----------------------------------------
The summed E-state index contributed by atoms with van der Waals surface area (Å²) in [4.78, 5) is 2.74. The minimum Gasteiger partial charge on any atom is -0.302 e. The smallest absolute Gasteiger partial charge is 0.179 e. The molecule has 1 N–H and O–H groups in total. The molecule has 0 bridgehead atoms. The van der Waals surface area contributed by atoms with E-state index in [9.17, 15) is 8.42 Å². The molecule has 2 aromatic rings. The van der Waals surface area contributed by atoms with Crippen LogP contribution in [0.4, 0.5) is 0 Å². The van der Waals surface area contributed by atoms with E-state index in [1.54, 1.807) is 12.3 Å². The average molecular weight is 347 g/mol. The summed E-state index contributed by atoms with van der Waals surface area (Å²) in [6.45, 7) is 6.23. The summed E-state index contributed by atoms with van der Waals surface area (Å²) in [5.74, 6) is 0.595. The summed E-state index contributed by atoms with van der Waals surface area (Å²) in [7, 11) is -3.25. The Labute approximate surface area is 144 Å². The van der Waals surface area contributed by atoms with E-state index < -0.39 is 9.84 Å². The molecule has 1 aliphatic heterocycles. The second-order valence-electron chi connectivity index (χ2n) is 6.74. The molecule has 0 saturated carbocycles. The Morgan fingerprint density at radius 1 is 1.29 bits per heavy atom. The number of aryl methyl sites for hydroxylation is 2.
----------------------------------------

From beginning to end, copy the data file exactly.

The summed E-state index contributed by atoms with van der Waals surface area (Å²) in [4.78, 5) is 2.74. The minimum Gasteiger partial charge on any atom is -0.302 e. The smallest absolute Gasteiger partial charge is 0.179 e. The molecule has 1 N–H and O–H groups in total. The molecule has 0 bridgehead atoms. The van der Waals surface area contributed by atoms with E-state index in [9.17, 15) is 8.42 Å². The molecule has 2 aromatic rings. The van der Waals surface area contributed by atoms with Crippen LogP contribution in [0.4, 0.5) is 0 Å². The van der Waals surface area contributed by atoms with E-state index in [1.54, 1.807) is 12.3 Å². The average molecular weight is 347 g/mol. The summed E-state index contributed by atoms with van der Waals surface area (Å²) in [6.45, 7) is 6.23. The summed E-state index contributed by atoms with van der Waals surface area (Å²) in [5.74, 6) is 0.595. The summed E-state index contributed by atoms with van der Waals surface area (Å²) in [7, 11) is -3.25. The Labute approximate surface area is 144 Å². The van der Waals surface area contributed by atoms with E-state index < -0.39 is 9.84 Å². The molecule has 1 aliphatic heterocycles. The second-order valence-electron chi connectivity index (χ2n) is 6.74. The molecule has 0 saturated carbocycles. The Morgan fingerprint density at radius 1 is 1.29 bits per heavy atom. The number of aryl methyl sites for hydroxylation is 2.